Central African Republic (CAR) has been in one form or another of political or security crisis for a very long time indeed. More recently, the political crisis has been overshadowed by the security crisis, with control over the use of force significantly contested; and the international arbiter – a United Nations peace support operation – failing to act with legitimacy or credibility.

Conventional wisdom suggests that the solution to this problem is the reinforcement – either through transformation or funding – of the security sector.  But to do so in a political context which is so weak would simply create another, more influential and forceful actor in an already crowded space.    Alongside this conventional approach to security sector development sits a sense that the architecture of government needs to be strengthened, transformed and/or generally improved.  And it probably does.  But in a context where everything is important, how does one decide what to do and when to do it?

Improving the security situation in a country is not just about strengthening (or limiting) the security actors; nor just about making them both effective and accountable.  Sometimes it is about leadership and vision – essential elements in a country deciding what it wants from its future and how it is going to get it.  In the case of CAR, although all branches of government – and the experience of governance for ordinary people – are critically weak, the stand out problem is a lack of vision.  CAR’s politicians are not providing the leadership that people want and need, and are therefore unable to compete with the overwhelming logic of submitting to the nearest, strongest actor.  It is this lack of vision, rather than an overweening and broadly out of control security sector, which is the country’s most signal weakness and failure.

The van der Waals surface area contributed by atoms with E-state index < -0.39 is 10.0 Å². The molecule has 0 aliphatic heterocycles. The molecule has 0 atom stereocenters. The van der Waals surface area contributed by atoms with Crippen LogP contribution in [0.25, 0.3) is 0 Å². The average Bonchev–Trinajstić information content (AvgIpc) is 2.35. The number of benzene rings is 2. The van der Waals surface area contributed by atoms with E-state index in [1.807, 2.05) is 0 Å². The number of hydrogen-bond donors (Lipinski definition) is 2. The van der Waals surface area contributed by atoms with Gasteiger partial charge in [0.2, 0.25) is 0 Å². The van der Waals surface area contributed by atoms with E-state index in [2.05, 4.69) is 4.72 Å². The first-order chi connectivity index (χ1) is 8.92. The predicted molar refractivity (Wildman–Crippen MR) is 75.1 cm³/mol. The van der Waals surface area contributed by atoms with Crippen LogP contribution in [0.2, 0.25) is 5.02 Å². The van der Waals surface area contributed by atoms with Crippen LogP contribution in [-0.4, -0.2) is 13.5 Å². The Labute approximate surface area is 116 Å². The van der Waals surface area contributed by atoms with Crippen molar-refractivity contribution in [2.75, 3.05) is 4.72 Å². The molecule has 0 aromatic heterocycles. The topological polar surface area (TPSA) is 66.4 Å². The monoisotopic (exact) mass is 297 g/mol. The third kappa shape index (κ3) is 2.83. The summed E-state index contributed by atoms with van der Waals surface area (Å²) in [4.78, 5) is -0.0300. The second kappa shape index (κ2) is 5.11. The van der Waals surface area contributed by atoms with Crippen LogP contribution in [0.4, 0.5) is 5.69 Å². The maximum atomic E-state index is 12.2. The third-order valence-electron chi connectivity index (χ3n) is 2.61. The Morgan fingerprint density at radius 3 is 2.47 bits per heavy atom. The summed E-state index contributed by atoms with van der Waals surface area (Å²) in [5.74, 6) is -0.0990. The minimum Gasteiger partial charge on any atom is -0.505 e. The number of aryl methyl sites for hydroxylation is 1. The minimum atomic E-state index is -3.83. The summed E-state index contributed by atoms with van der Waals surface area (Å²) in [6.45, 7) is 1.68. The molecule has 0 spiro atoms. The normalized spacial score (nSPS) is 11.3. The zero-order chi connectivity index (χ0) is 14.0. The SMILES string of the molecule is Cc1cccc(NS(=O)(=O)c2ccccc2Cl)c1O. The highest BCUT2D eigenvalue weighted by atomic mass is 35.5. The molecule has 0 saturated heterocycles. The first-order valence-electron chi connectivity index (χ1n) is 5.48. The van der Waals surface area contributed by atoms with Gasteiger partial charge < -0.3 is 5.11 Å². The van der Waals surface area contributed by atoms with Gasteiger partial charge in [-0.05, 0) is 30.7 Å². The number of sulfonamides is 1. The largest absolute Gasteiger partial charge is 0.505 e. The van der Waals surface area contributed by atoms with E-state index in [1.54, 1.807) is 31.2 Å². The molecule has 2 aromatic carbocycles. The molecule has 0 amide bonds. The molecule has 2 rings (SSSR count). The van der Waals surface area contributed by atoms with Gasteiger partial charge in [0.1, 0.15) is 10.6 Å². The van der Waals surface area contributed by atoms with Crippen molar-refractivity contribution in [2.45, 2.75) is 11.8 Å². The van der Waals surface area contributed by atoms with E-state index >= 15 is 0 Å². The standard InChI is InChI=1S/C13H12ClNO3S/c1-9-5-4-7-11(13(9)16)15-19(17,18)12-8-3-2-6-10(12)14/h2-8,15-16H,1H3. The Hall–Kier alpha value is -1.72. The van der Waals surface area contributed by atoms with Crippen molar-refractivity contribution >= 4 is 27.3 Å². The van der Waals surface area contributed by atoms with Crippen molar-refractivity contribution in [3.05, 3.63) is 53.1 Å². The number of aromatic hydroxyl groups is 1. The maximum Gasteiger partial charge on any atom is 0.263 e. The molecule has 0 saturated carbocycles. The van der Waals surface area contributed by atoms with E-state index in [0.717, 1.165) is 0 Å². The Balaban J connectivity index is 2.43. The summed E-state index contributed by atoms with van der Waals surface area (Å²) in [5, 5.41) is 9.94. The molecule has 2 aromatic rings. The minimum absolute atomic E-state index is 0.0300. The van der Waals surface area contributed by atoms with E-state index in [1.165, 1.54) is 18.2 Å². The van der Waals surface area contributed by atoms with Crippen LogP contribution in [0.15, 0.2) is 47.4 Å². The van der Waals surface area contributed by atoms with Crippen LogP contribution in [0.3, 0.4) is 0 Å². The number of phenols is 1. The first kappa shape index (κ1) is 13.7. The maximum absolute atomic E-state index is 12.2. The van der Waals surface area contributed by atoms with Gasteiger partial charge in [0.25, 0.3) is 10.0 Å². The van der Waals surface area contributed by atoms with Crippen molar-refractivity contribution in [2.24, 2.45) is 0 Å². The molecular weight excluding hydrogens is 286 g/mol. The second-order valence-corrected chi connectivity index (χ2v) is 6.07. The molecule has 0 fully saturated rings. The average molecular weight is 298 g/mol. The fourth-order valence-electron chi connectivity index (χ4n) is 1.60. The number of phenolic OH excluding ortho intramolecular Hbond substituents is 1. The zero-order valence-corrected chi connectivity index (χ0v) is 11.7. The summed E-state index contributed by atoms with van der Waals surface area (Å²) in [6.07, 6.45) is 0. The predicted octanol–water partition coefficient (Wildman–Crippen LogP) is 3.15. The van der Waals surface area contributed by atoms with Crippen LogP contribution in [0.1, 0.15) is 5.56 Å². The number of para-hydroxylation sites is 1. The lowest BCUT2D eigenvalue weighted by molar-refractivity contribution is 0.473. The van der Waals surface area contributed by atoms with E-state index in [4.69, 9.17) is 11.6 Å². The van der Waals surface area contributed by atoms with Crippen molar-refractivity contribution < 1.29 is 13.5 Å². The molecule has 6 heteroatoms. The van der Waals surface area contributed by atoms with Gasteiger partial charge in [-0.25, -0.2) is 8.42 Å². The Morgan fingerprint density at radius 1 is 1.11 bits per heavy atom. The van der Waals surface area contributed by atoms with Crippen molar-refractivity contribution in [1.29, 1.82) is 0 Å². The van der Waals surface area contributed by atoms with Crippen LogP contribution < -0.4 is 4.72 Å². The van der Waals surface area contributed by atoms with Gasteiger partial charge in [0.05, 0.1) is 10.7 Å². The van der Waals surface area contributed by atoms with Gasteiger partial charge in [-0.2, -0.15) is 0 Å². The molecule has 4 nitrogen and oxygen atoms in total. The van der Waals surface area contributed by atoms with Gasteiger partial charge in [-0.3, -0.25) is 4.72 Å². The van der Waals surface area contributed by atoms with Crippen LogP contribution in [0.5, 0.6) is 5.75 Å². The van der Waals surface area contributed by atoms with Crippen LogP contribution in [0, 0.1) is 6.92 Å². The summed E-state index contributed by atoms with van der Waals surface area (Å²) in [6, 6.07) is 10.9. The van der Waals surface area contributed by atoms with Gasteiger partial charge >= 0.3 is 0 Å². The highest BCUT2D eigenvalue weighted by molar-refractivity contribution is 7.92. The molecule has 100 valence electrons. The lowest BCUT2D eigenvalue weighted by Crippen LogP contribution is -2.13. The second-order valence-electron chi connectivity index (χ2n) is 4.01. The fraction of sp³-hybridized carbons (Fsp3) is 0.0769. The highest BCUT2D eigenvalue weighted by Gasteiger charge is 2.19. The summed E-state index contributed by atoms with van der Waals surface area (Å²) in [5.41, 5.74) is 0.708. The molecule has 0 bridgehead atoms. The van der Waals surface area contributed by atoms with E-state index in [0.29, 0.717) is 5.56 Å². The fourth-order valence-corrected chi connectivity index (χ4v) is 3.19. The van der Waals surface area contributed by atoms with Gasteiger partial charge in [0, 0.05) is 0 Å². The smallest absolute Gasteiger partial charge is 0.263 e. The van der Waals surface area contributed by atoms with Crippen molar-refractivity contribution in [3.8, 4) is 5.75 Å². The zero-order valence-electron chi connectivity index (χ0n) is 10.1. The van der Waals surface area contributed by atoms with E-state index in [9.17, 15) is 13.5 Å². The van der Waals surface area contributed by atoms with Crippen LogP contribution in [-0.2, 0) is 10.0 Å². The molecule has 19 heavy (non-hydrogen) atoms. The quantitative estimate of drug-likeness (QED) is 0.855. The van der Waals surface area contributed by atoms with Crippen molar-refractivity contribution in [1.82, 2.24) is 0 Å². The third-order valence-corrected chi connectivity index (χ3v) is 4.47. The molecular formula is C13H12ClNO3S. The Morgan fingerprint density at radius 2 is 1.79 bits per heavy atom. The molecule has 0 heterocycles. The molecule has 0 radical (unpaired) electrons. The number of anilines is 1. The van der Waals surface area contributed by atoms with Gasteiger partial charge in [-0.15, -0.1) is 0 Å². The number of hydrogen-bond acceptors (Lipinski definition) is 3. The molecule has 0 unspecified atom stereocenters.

Addressing this weakness ought to be relatively straightforward.  Surely the good voters of CAR would be susceptible to a credible vison articulated by person, or group of people, able to speak to the issues of daily concern to the citizen.  Curiously, the obstacles to this are a form of unconscious isomorphic mimicry.  CAR’s political leaders are trying so hard to work out how to be attractive to international donors and investment that their political platforms address issues such as debt, legislative agendas and investment strategies rather than the issues likely to be of more direct interest to ordinary citizens – human security; health; education; and access to markets.  Oh, and community security.

In the teeth of an impressive track record of failure, there is an emerging view amongst CAR’s political elite that the problem might be the forms of international alliances on offer. Where La Francophonie has apparently failed, might perhaps something more Anglo-Saxon be better?  But this apparently binary choice belies a deeper problem.  Not that of choosing between imported value sets and spheres of influence, but the need to develop a much more CAR owned and led vision for the future – drawing on the ideas and resources available in the word today, unlimited by colonial throwbacks and artificial ties.

So the first step in identifying the answers to CAR’s security and development problems should lie not in choosing someone else’s agenda, but in the decolonisation of the minds of the country’s political elite and the solutions which they both propose and seek.